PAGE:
Phylum Nematoda/Aschelminthes/Nemathelminthes: General characters and Classification
Posted on : 28-11-2017 Posted by : Admin



Nematodes are generally referred to as non-segmented round worms, thread worms or pinworms. They are distinct from the lower flatworms and higher annelids. They constitute the largest phylum of pseudo coelomate group. This group is also called as Aschelminthes (Askos-bladder, helminthes-worm) or Nemathelminthes (Nematos-thread, helminthes-worm).


General characters of Phylum Nematoda

  1. Nematodes are free-living or parasitic. Free living forms inhabit marine, fresh water or terrestrial habitats. Terrestrial species live in thin film of water surrounding soil particles. Parasites attack plants and animals.
  2. Most of the free living species are microscopic while many of the parasitic forms are much larger.
  3. In Nematodes, body is elongated and cylindrical in shape. Tissues are syncytial or cellular. Nematodes are characterised by species-specific number of cells or nuclei.
  4. Locomotory cilia are absent. Some have ciliated gastrodermal cells.
  5. Body wall of nematodes consists of cuticle, epidermis and longitudinal muscles. Circular muscles are absent.
  6. In nematodes true coelom is absent so, body cavity is pseudocoelom. It is not lined by mesodermal peritoneum. Pseudocoleomic fluid acts as hydrostatic skeleton. It is also useful in circulation.
  7. In nematodes, alimentary canal is a straight tube with an anterior terminal mouth, pharynx, intestine and rectum. In males, rectum joins reproductive system to form a cloaca. In females, rectum directly opens to the exterior by anus.
  8. Digestive system is complicated. Digestion is both extracellular and intracellular. Intestine is non-muscular.
  9. Blood vascular system and special respiratory organs are absent. Excretory system includes excretory glands or H-shaped excretory canal or both.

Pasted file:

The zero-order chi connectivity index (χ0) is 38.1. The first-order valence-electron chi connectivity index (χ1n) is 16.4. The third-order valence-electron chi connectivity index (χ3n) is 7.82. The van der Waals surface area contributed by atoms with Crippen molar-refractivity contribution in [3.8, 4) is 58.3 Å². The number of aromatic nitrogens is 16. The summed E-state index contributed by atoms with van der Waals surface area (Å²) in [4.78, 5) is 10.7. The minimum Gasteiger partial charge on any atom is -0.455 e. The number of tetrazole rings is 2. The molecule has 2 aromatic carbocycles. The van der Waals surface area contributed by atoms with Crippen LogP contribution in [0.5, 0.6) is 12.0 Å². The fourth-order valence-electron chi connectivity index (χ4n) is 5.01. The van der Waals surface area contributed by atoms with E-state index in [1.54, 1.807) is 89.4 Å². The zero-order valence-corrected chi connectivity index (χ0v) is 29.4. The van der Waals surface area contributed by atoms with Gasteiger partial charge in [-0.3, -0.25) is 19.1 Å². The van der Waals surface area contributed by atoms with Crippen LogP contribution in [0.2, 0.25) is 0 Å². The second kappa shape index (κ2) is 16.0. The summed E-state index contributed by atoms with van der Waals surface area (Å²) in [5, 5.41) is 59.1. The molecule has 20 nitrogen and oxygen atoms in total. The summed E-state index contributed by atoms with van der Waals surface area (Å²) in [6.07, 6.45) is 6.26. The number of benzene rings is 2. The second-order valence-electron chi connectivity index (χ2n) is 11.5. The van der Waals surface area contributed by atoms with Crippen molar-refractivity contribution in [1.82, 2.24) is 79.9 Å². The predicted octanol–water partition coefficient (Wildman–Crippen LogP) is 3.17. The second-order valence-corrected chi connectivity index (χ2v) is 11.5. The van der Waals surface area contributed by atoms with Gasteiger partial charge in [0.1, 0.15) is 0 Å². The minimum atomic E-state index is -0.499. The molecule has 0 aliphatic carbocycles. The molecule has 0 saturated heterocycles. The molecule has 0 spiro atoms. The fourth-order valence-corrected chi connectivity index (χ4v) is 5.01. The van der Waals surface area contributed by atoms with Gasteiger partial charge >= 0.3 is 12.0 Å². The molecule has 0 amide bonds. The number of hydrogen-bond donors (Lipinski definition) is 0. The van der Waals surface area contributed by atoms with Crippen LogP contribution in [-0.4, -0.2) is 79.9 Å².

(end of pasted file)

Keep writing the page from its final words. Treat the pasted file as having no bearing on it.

10. Nervous system in intraepithelial in the epidermis and gut. Nerves extend anteriorly and posteriorly from circum-pharyngeal ganglionated nerve ring. Sense organs include papillae, amphids and phasmids. Amphids are anterior and are mechano-sensory and chemo-sensory. Phasmids are posterior unicellular glands that may be chemosensory or secretory or excretory in function.
  11. Nematodes are unisexual. Many are sexually dimorphic. Males are smaller than females and have curved posterior end, cloaca and copulatory spicules. A few are hermaphrodite. Fertilization is internal. Development includes four moults.
  12. Nematodes exhibit eutely. This is the phenomenon in which the cell divisions (except in gonads) cease near the end of embryonic development so that the number of cells of the adults is constant which the characteristic feature for particular species. Growth results mainly by the increase in the cell size rather than cell number.


Clasification of Phylum Nematoda

About 20,000 species have been described so far in this phylum Nematoda. Nematodes is a Greek term meaning Nema= thread and eidos= form. These are commonly referred to as threadworms or pinworms.

They are much different from the flatworms and tapeworms of the lower phyla. They form the largest phylum of pseudo coelomate groups. The classification of this phylum is much difficult as they are much diverse in their form and structure.

Aschelminthes or Nemathelminthes is considered as a distinct phylum by Hyman. He included various classes into this phyla. Other zoologists regard Aschelminthes or Nemathelminthes as a super-phylum. Various phyla included in this super-phylum are Rotifera, Gastrotricha, Kinorhynca, Nematomorph, Nematoda.

In 1933, Chitwood divided this phylum into two classes namely Phasmida and Aphasmida based on the presence and absence of caudal sensory organs.

classification of phylum nematoda, nematyhelminthes, aphasmida, phasmida, greefiella, trichinella, ascaris, wuchereria, anchylostoma

This Phylum is divided into two classes. The following are the general characters of each of them,


Class I: Aphasmida

  •  It is also known as Adenophorea.
  •  They are free living animals.
  •  In these animals amphids (Anterior sense organs) occur in various shapes and phasmids (Posterior sense organs) are absent.
  •  There is no excretory system in these animals. If present it consists of only excretory glands and no excretory canals.
  •  The mesenterial tissue is well developed in these animals.
  •  These animals possess caudal adhesive glands.


Class II: Phasmida

  •  It is also known as Secernentea.
  •  They are mostly parasitic and some forms also exist as free-living.
  •  These animals have phasmids and amphids. In these animals, amphids are pore-like in structure.
  •  The excretory system is well developed with excretory glands and excretory canals.
  •  The mesenterial tissue is not well developed in these animals.
  •  These animals do not have caudal adhesive glands.

  1. Classify phylum Nematoda.
  2. Distinguish between Aphasmida and Phasmida in terms of excretory system.
  3. Distinguish between Aphasmida and Phasmida in terms of amphids and phasmids.
  4. What is eutely? How is it relevant to Nematoda?
  5. Mention few general characters of the phylum Nematode?

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